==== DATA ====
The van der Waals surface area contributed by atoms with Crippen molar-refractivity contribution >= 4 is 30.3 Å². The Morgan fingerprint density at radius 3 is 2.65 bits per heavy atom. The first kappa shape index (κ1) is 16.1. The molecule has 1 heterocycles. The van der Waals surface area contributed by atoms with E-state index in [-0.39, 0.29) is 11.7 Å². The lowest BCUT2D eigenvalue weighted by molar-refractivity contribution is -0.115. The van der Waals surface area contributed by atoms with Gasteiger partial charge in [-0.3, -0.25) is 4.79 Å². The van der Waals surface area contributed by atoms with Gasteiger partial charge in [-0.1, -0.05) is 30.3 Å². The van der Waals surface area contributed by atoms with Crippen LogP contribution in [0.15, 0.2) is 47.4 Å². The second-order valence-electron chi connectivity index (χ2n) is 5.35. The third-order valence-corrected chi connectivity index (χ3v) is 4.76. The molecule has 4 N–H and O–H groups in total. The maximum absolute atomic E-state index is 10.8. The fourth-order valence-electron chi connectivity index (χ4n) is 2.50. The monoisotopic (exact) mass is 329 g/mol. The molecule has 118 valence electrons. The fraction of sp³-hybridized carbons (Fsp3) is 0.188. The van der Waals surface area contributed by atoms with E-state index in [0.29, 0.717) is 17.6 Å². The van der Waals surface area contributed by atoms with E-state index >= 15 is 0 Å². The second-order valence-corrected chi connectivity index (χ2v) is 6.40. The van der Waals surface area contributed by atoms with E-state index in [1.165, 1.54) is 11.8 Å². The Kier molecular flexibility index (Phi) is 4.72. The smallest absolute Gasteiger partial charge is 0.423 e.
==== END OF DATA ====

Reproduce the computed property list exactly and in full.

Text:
The van der Waals surface area contributed by atoms with Crippen molar-refractivity contribution >= 4 is 30.3 Å². The Morgan fingerprint density at radius 3 is 2.65 bits per heavy atom. The first kappa shape index (κ1) is 16.1. The molecule has 1 heterocycles. The van der Waals surface area contributed by atoms with E-state index in [-0.39, 0.29) is 11.7 Å². The lowest BCUT2D eigenvalue weighted by molar-refractivity contribution is -0.115. The van der Waals surface area contributed by atoms with Gasteiger partial charge in [-0.3, -0.25) is 4.79 Å². The van der Waals surface area contributed by atoms with Gasteiger partial charge in [-0.1, -0.05) is 30.3 Å². The van der Waals surface area contributed by atoms with Crippen LogP contribution in [0.15, 0.2) is 47.4 Å². The second-order valence-electron chi connectivity index (χ2n) is 5.35. The third-order valence-corrected chi connectivity index (χ3v) is 4.76. The molecule has 4 N–H and O–H groups in total. The maximum absolute atomic E-state index is 10.8. The fourth-order valence-electron chi connectivity index (χ4n) is 2.50. The monoisotopic (exact) mass is 329 g/mol. The molecule has 118 valence electrons. The fraction of sp³-hybridized carbons (Fsp3) is 0.188. The van der Waals surface area contributed by atoms with E-state index in [0.29, 0.717) is 17.6 Å². The van der Waals surface area contributed by atoms with E-state index >= 15 is 0 Å². The second-order valence-corrected chi connectivity index (χ2v) is 6.40. The van der Waals surface area contributed by atoms with E-state index in [1.165, 1.54) is 11.8 Å². The Kier molecular flexibility index (Phi) is 4.72. The smallest absolute Gasteiger partial charge is 0.423 e.